Friday, January 09, 2009

Beginning with Breakfasts, Part Two: Omelets

My favorite breakfast (eaten normally at 2 am after being awake working on my computer, if I must confess! One new year's resolution is to eat breakfast daily) is an omelet. I've actually gotten pretty good at making these just the way I like them,and my two oldest children also do an awesome job at omelet making.

Start of course with the right tools.

The French have something called a crepe pan, and that is what 3 of my cookbooks say to use (do you have a crepe pan? no? Me neither!). Instead, I have an affordably priced (under $10 from Walmart) Lodge Cast Iron Tortilla skillet like this one here:

It also is ideal for baking pizza dough, but I am getting ahead of myself. I use the cast iron tortilla skillet because it makes my omelet just the way I like it...the right size, and that slightly browned finish on the outside. Cast iron also absorbs heat nicely, so I feel it cooks the omelets more evenly and they don't stick with that pan (as much).

Chop up any veggies you will be adding to your omelet ahead of time. I use about 1/8th of my favorite vegetable (besides romaine lettuce): a red bell pepper. I also use about 1/4 of a medium onion, a scant bit of garlic (1 clove or so), and today I had 1 slice of turkey breast, which I cut small.

Next, take your eggs (in this case, I am using 3 eggs, but I am splitting this omelet in half with my daughter :-)). Mix them well in a cup with a fork or a whisk. Add a small dash of salt and pepper. Sometimes I'll add parsley too. Also add about 1T of milk. Because of concerns about cholesterol, I used 1 whole egg and 2 egg whites. I have found that making an omelet of just egg whites is a little more difficult as it falls apart easier and also lacks that pretty golden color :-)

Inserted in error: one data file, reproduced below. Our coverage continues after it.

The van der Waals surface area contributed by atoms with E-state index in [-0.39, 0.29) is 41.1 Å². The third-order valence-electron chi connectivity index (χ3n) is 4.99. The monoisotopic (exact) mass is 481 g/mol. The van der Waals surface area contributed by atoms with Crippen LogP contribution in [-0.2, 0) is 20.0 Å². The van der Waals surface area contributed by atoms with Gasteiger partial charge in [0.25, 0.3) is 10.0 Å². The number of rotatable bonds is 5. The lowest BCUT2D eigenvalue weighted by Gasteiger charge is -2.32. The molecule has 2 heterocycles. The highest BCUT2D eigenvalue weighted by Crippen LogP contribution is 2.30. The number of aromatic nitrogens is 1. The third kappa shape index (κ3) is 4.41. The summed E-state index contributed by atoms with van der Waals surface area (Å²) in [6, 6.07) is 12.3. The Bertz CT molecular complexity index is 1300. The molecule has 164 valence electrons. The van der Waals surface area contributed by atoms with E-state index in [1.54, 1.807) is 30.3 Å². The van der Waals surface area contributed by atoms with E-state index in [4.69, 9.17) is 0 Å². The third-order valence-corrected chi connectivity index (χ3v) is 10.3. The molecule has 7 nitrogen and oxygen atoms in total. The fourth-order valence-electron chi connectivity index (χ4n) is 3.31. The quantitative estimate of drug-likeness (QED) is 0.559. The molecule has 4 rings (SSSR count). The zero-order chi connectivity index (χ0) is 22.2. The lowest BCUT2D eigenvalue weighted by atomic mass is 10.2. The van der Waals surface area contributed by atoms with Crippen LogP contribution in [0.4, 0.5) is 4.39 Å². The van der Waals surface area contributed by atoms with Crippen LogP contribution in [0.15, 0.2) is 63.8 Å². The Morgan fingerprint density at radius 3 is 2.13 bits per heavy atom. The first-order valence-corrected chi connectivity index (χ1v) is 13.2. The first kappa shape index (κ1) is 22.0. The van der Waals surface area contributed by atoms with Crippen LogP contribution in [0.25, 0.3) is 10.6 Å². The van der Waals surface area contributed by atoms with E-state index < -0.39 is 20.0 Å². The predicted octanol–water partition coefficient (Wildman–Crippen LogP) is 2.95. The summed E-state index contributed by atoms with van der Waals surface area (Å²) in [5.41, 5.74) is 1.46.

Heat a lightly oiled, well seasoned skilled (I used a cooking spray) over medium heat. Add the eggs to the skillet and swirl them around by tilting the skillet this way and that to get the eggs to coat the pan.

Your eggs should start to set up pretty fast, and evenly. Carefully lift the edges, as needed, to let the runny eggs flow down to the skillet surface.

When the egg is softly set (not runny but not dry either), add your fillings in a line following the handle of the pan. I find this makes it easier to flip the egg onto the plate. If you are using cheese, put that down first.

Turn off the heat. Lift half of the omelet, and flip it over 1/3 of the way, parallel with the pan handle/fillings.

Grab a plate (tip: warm your plate in the oven for a few minutes. Cold eggs, or eggs that get cold too fast, are not so appetizing), and carefully fold your omelet onto the plate by holding your pan, folded side up, and sliding it off of the pan, onto the plate, and allowing the folded side to flop over the rest of the omelet, and onto the plate. If you hold the pan right, it will probably land like this by default.


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